In Our Search for the Best Cordless Jigsaw, We Discover Several Great Options
While some folks think of jigsaws only as woodworking tools, they’re versatile tools that find their way onto almost every contractor’s jobsite at some point. Choosing the best cordless jigsaw is about more than just the convenience of no cord. They’re just as strong as corded models and some have incredibly rich feature sets.
Best Cordless Jigsaw Overall
Whether you want a top handle or barrel grip style, we picked the DeWalt 20V Max XR as the best cordless jigsaw overall. Its cutting speed wasn’t as fast as some of the others, but its vibration control was better, and it kept the blade deflection down to nothing on tough cuts. For the top handle model, the lower height gave us a feeling of better control.
With both versions, the controls seem well-placed and easy to reach without having to move your grip. This was especially noticeable on the barrel grip where many of our testing team’s hands couldn’t reach the on/off switch on other models. While there are a couple of trade-offs to consider, DeWalt gave us the best overall cutting experience.
Price: $199 bare, $349 kit with 5.0Ah battery
Best Cordless Jigsaw Cutting Speed
Not everyone needs to cut through 2x and other thick materials, so the fastest speed isn’t always a high priority. However, there are several that make quick cuts, and Milwaukee showed us the greatest cutting speed. Keep in mind you need to engage orbital action to get the fastest cuts, and that’s going to leave you with a rougher edge. Even with orbital off, Milwaukee’s 3500 SPM and brushless motor make cutting in any material faster.
Price: $199 bare, $239 kit with 5.0Ah battery
Best Cordless Jigsaw Accuracy and Control
To get the best accuracy and control, you need a combination of line of sight (a dust blower really helps), tracking, and deflection control. Good vibration control is also a big help to keep your hands from getting tired. No other saw did this as well as Makita in our testing, with both the top handle and barrel grip designs excelling.
Price: $289 bare
Best Cordless Jigsaw Vibration Control
Hilti’s Nuron cordless jigsaw includes AVR (Active Vibration Reduction) and put on a clinic for what vibration control can be. Its top speed of 3,000 SPM is a little lower than some and it’s using a brushless motor. However, that AVR tech makes Hilti a smooth operator.
Price: $234 bare tool
Best Cordless Jigsaw Value
There aren’t many jigsaw kits running around, making it a little more expensive to get into cordless jigsawing if you don’t already have the requisite battery and charger. That helps the Skil PWRCore 20 Brushless Jigsaw kit come across as a solid value at $169 since it includes a 2.0Ah battery and PWRJump fast charger.
It’s not a barebones kind of value, though. In addition to its brushless motor, it adds a tool-free bevel adjustment and unique push-up blade release that’s easier than other shaft-mounted designs. This is one of the saws you need to cut a little slower with to get the highest-quality results. That’s a pretty easy trade-off to make for the cost savings in our opinion.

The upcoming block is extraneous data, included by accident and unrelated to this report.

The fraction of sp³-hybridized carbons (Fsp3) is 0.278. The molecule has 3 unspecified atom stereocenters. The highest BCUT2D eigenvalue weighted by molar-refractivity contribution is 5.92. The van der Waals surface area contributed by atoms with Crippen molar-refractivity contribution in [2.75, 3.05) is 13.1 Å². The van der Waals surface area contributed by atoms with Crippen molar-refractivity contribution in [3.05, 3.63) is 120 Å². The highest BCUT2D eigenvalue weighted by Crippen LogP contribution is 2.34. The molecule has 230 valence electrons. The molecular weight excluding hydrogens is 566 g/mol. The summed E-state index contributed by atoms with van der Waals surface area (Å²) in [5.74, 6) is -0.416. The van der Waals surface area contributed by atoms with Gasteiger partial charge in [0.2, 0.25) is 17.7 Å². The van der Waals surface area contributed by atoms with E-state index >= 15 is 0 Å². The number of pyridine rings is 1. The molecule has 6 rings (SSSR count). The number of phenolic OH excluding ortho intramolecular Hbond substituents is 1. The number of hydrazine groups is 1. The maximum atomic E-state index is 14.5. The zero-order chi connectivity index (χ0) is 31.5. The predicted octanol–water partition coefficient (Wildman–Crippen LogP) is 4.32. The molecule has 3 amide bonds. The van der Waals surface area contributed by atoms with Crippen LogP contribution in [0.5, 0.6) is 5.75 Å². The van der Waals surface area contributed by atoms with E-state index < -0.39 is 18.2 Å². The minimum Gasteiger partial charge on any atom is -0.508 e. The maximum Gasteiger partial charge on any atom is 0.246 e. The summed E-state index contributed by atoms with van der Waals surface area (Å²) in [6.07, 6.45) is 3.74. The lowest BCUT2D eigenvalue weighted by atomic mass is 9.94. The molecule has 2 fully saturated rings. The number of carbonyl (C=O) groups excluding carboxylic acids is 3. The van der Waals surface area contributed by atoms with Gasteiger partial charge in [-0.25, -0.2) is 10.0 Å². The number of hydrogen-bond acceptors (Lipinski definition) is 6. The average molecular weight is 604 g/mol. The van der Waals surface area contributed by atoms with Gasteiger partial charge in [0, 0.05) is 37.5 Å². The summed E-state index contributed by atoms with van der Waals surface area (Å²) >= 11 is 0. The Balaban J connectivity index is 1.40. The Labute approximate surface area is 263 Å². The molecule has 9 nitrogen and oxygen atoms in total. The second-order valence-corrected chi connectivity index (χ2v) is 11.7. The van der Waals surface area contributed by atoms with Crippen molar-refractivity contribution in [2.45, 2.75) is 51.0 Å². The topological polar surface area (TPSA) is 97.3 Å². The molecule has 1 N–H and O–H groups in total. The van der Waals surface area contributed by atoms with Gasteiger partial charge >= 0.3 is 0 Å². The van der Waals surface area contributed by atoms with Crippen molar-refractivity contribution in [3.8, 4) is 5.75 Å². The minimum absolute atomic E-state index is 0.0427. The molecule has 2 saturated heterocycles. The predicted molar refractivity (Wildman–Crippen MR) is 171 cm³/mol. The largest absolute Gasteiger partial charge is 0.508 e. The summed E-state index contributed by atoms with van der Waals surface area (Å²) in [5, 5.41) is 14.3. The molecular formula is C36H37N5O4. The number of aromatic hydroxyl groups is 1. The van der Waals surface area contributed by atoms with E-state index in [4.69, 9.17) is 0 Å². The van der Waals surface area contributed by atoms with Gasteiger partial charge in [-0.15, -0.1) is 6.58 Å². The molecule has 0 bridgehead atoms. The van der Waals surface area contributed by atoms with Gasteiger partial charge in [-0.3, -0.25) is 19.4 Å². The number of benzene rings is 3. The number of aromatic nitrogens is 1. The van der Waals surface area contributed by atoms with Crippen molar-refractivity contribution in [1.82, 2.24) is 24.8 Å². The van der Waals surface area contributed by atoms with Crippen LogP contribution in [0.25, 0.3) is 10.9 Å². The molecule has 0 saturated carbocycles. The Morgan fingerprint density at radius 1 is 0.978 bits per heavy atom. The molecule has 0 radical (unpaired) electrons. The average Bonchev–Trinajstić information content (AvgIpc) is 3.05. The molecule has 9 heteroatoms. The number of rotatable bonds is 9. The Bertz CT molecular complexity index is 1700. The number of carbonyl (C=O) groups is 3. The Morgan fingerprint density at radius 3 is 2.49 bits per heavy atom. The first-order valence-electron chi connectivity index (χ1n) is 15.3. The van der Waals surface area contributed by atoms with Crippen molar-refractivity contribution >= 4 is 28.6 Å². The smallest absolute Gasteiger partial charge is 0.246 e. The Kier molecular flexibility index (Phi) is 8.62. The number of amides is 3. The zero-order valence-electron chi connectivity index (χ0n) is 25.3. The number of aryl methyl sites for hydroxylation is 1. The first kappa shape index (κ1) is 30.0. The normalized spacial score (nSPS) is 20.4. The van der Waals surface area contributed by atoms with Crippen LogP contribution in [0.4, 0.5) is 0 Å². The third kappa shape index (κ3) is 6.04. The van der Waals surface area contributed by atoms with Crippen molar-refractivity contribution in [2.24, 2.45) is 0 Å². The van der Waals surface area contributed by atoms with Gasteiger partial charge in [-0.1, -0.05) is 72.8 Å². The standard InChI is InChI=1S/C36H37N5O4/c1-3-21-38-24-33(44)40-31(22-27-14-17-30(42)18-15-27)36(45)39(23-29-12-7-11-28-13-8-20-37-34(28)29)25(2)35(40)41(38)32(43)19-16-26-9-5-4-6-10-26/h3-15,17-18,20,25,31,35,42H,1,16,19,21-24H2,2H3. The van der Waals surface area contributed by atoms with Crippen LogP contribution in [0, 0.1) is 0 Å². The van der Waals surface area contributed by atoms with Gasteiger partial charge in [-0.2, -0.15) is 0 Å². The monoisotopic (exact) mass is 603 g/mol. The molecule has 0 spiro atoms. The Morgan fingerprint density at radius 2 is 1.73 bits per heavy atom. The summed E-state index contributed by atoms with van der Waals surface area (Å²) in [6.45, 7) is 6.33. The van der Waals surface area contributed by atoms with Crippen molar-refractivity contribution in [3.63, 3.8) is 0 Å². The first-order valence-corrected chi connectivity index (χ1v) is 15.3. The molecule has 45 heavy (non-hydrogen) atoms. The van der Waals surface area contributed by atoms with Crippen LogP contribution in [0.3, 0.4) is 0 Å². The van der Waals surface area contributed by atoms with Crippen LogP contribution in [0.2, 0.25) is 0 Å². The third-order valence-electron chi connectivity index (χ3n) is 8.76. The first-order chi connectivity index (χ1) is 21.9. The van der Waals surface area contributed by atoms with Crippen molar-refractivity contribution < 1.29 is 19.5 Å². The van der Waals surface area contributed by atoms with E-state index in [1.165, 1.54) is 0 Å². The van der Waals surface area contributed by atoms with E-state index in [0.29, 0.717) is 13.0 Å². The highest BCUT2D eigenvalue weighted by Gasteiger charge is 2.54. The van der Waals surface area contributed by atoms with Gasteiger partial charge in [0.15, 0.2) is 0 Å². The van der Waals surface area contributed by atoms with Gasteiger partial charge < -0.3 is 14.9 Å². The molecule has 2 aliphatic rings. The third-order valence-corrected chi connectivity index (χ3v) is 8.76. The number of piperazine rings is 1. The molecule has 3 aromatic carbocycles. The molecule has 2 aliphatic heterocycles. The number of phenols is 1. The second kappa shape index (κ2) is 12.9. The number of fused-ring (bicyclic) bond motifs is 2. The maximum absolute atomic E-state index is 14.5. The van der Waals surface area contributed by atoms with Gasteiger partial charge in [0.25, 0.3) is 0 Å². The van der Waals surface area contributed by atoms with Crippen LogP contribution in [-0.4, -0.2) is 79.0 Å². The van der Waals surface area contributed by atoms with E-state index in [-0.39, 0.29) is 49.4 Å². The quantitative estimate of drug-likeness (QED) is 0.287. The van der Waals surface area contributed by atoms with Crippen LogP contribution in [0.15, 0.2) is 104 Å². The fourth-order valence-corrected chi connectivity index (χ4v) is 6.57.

Price: $169 with 4.0Ah battery
Best Budget Cordless Jigsaw
At just $64 for the bare tool and $89 for the kit with a 1.5 Ah battery and a charger, there’s no better way to get started with cordless jigsawing on a budget than with Hart’s 20V jigsaw. With selectable orbital action, a variable speed slider, a lock-on button, and more, it has a surprisingly rich feature set for its price.
Even better, at the time we’re writing this, you can get the jigsaw, two 4.0Ah batteries, and a charger for just $99!
Price: $64 bare. $89 with 1.5Ah battery
Best Cordless Jigsaw Blades
Cut quality comes down to the blade—so we wanted to start there. You have a lot of choices when it comes to choosing the best jigsaw blades. We consistently turn to Bosch thanks to its deep history of both jigsaw and blade development. They have a full range of standard and specialty blades to cover just about anything you might ask your jigsaw to do. For an excellent general-purpose set, check out Bosch’s 10-piece wood and metal blade set (T5002).
- 11–14 TPI basic metal cutting blades (2)
- 17–24 TPI basic metal cutting blades (2)
- 12 TPI basic scrolling blades (2)
- 10 TPI clean wood cutting blades (2)
- 5–6 TPI fast wood cutting blades (2)
Best Cordless Jigsaw From More Brands We Trust
Bosch’s cordless jigsaw is a little slower in cutting speed than the others, but this is a smooth operator. Its vibration control is excellent, and we like that it has a lower height for a top handle saw that gives us a better feeling of control. There aren’t a lot of bells and whistles to this one. Overall, it feels well-built, and its $159 price tag is very reasonable for a Pro-level model.
Price: $159 bare
Best Hart Cordless Jigsaw: 20V HPJS01
HART now has a brushless jigsaw as part of its 20V lineup and it takes things a step further than its brushed counterpart. It boasts 3350 SPM on the top end with a full 1-inch stroke length. It has a nice feature set to go with it, including three orbital modes, a variable speed dial, tool-free bevel adjustments, a lock-on switch, and more.
Price: $128 bare
Flex has one of the fastest cutting cordless jigsaws with a 3500 SPM stroke rate. It departs from traditional variable speed dials with 4 electronic speeds and an effective automatic mode. It also has a button to turn off the LED light if you’d rather not use it. The only big feature they left off was tool-free bevel changes.
The barrel grip version’s design is ergonomically better than most thanks to an on/off switch that’s easily reachable without taking your hand off of the tool.
If you register your tools, chargers, and batteries by 12/31/22, you’ll get a lifetime warranty on all of them.
Price: $199 bare, $358 with 2.5Ah battery
Kobalt is a solid value pick with a design that competes with some of the best Pro models at a much lower price. It has a brushless motor, blade release lever, tool-free bevel adjustments, selectable cutline blower, and 3+1 orbital selection. You really only miss out on dust collection and a variable speed dial. At $129 for the bare tool and one of the more affordable battery programs available, it’s a compelling choice for value shoppers, though it doesn’t have a kit option for folks that are new to the system.
Sadly, Metabo HPT has discontinued its 36V MultiVolt jigsaw. Aside from its excellent performance, variable speed dial, and an automatic mode that worked better than most, it was also the only cordless model that had an AC adapter option.